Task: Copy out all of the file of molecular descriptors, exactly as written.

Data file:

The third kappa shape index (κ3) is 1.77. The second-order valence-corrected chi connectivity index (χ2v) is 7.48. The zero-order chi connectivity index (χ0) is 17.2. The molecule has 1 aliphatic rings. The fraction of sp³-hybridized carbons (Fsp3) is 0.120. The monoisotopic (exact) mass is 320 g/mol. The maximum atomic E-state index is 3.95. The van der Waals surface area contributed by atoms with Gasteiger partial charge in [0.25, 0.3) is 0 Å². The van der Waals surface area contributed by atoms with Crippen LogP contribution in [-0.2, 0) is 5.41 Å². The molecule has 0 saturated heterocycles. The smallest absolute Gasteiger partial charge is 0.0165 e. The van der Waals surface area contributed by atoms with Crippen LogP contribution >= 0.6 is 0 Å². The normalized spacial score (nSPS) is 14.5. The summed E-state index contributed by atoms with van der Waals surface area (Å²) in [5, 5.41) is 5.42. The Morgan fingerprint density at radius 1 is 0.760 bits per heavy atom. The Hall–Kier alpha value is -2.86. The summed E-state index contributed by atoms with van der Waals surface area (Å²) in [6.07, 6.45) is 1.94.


The third kappa shape index (κ3) is 1.77. The second-order valence-corrected chi connectivity index (χ2v) is 7.48. The zero-order chi connectivity index (χ0) is 17.2. The molecule has 1 aliphatic rings. The fraction of sp³-hybridized carbons (Fsp3) is 0.120. The monoisotopic (exact) mass is 320 g/mol. The maximum atomic E-state index is 3.95. The van der Waals surface area contributed by atoms with Gasteiger partial charge in [0.25, 0.3) is 0 Å². The van der Waals surface area contributed by atoms with Crippen LogP contribution in [-0.2, 0) is 5.41 Å². The molecule has 0 saturated heterocycles. The smallest absolute Gasteiger partial charge is 0.0165 e. The van der Waals surface area contributed by atoms with Crippen LogP contribution >= 0.6 is 0 Å². The normalized spacial score (nSPS) is 14.5. The summed E-state index contributed by atoms with van der Waals surface area (Å²) in [5, 5.41) is 5.42. The Morgan fingerprint density at radius 1 is 0.760 bits per heavy atom. The Hall–Kier alpha value is -2.86. The summed E-state index contributed by atoms with van der Waals surface area (Å²) in [6.07, 6.45) is 1.94.